1 The assertion and defence of the Sacrament of the Altar (1546), f. 3. The amaieur theologians and teachers who sprung up so plentifully with the growth of Lutheran ideas in England seem to have been a source of trouble to the clergy. There was no difficulty in Scripture so hard which these “barkers, gnawers, and railers," as Roger Edgworth calls them, were not ready to explain, and even women were ready to become teachers of God's Word, “and openly to dispute with men.” Speaking in Bristol, in Mary's reign, he advises his audience to stick to their own occupations and leave theology and Scripture alone, “for when a tailor forsaking his own occupation will be a merchant venturer, or a shoemaker will become a grocer, God send him help. I have known,” he says, “ many in this town that studying divinity has killed a merchant, and some of other occupations by their busy labours in the Scripture hath shut up the shop windows, and were fain to take sanctuary, or else for mercery and grocery hath been fain to sell godderds, steaves, pitchers, and such other trumpery."
here temevery day at their pleasu
have been espied, his worldly glory diminished, and his profit decayed."
Again, in another exposition made eight years later, the same writer complains that still, for lack of teaching what he considers the true meaning of Scripture, the views of the people are still turned towards the “old superstitions” in spite of “the open Bible.” “ Although the Bible be in English,” he says, " and be suffered to every man and woman to read at their pleasures, and commanded to be read every day at Matins, Mass, and Evensong, yet there remain great ignorance and corrupt judgments ... and these will remain still, except the Holy Scriptures be made more plain to the lay people who are unlearned by some commentary or annotation, so that lay people may understand the Holy Scripture better." Commentaries would help much, he says, in another place, “ to deliver the people from ignorance, darkness, errors, heresy, superstitions, false trusts, and from evil opinions fixed and rooted in the hearts of many for lack of true knowledge of God's Holy Word, and expel the usurped power of the bishop of Rome and all Romish dregs.'8
It is interesting to find that from the first, whilst objecting to the interpretation of the old teachers of the Church, and claiming that the plain text of Scripture was a sufficient antidote and complete answer to them and their traditional deductions, the "new teachers ” found that without teaching and exposition on their part, the open Bible was by no means sufficient to wean the popular mind from what they regarded as superstitious and erroneous ways. Their attitude in the matter is at least a confirmation of the contention of Sir Thomas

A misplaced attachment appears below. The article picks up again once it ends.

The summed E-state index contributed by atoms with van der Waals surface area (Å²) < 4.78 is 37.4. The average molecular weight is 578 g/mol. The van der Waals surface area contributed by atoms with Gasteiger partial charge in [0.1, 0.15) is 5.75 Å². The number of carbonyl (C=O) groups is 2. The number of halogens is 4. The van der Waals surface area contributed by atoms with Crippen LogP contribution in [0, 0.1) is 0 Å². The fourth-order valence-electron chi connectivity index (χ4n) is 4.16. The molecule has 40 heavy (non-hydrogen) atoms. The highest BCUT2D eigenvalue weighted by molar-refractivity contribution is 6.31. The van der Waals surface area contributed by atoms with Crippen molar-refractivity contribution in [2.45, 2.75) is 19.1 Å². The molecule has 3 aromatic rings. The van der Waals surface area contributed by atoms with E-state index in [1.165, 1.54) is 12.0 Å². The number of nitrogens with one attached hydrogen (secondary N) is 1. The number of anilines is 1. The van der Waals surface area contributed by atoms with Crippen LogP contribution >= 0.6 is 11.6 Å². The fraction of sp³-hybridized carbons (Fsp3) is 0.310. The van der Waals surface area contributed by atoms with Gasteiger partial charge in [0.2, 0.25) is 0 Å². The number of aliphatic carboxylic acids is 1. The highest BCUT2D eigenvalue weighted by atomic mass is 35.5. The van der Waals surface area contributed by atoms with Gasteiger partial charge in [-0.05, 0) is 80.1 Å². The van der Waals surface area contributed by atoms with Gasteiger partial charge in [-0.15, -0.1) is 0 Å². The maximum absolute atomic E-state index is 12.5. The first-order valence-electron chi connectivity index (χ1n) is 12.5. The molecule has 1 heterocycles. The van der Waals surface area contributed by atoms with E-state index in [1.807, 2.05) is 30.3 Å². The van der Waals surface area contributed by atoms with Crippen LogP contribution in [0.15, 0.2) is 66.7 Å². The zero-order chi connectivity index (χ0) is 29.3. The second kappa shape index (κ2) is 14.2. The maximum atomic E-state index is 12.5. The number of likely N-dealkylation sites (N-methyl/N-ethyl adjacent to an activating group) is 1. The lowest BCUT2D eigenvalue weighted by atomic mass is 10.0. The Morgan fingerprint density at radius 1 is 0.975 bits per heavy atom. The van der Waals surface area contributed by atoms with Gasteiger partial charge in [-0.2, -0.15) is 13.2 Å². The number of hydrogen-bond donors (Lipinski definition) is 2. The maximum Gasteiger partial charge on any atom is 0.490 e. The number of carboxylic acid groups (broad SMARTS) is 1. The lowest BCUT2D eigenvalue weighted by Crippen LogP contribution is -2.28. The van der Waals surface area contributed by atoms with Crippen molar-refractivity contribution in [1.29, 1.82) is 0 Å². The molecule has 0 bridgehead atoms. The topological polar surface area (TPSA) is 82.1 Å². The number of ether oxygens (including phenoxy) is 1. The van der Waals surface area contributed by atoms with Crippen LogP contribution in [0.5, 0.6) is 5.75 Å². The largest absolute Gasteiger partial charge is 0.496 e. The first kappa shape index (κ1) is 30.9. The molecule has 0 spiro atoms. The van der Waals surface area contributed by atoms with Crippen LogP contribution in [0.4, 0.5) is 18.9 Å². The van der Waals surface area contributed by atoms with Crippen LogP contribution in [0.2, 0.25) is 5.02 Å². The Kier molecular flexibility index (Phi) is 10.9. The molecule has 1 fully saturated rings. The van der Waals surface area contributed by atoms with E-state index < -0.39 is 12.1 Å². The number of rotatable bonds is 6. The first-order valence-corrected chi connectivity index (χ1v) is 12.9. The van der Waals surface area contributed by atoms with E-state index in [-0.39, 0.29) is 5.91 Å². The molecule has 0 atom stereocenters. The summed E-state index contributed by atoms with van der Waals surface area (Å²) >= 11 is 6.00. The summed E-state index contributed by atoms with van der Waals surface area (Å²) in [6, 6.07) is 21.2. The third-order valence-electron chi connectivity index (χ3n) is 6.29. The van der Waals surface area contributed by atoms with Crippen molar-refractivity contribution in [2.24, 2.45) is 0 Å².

1A Commentary in Englyshe upon Sayncte Paulè's Edistie to the Ephesians, 1540.
? An Exposition in Englysh upon the Epistie of St. Paule to the Colossians, 1548. • An Exposition &c., upon the Philippians, 1545.
More and other contemporary Catholic writers, that the vernacular Scriptures would be useless without a teaching authority to interpret their meaning.
A brief word may now be said as a summary of the attitude towards the vernacular Bible taken up by the ecclesiastical authorities on the eve of the Reformation. The passages quoted from Sir Thomas More make it evident that no such hostility on the part of the Church, as writers of all shades of opinion have too hastily assumed, really existed. In fact, though those responsible for the conduct of affairs, both ecclesiastical and lay, at this period objected to the circulation of Tyndale's printed New Testament, this objection was based, not on any dread of allowing the English Bible as such, but on the natural objection to an obviously incorrect translation. It is difficult to see how those in authority could have permitted a version with traditional words changed for the hardly concealed purpose of supporting Lutheran tenets, with texts garbled and marginal explanations inserted for the same end. Those who hold that Tyndale's views were right, and even that his attempt to enforce them in this way was justifiable, can hardly, however, blame the authorities at that time in England, secular or lay, who did not think so, from doing all they could to prevent what they regarded as the circulation of a book calculated
| As an example of the open way in which the reading of the Bible was advocated, take the following instance. Caxton's translation of the Vita Patrum, published by Wynkyn de Worde in 1495, contained an exhortation to all his readers to study the Holy Scripture. “To read them is in part to know the felicity eternal, for in them a man may see what he ought to do in conversation ... oft to read purgeth the soul from sin, it engendereth dread of God, and it keeps the soul from eternal damnation." As food nourishes the body, “in like wise as touching the soul we be nourished by the lecture and reading of Scripture. . . . Be diligent and busy to read the Scriptures, for in reading them the natural wit and under. standing are augmented in so much that men find that which ought to be left (undone) and take that whereof may ensue profit infinite” (p. 345).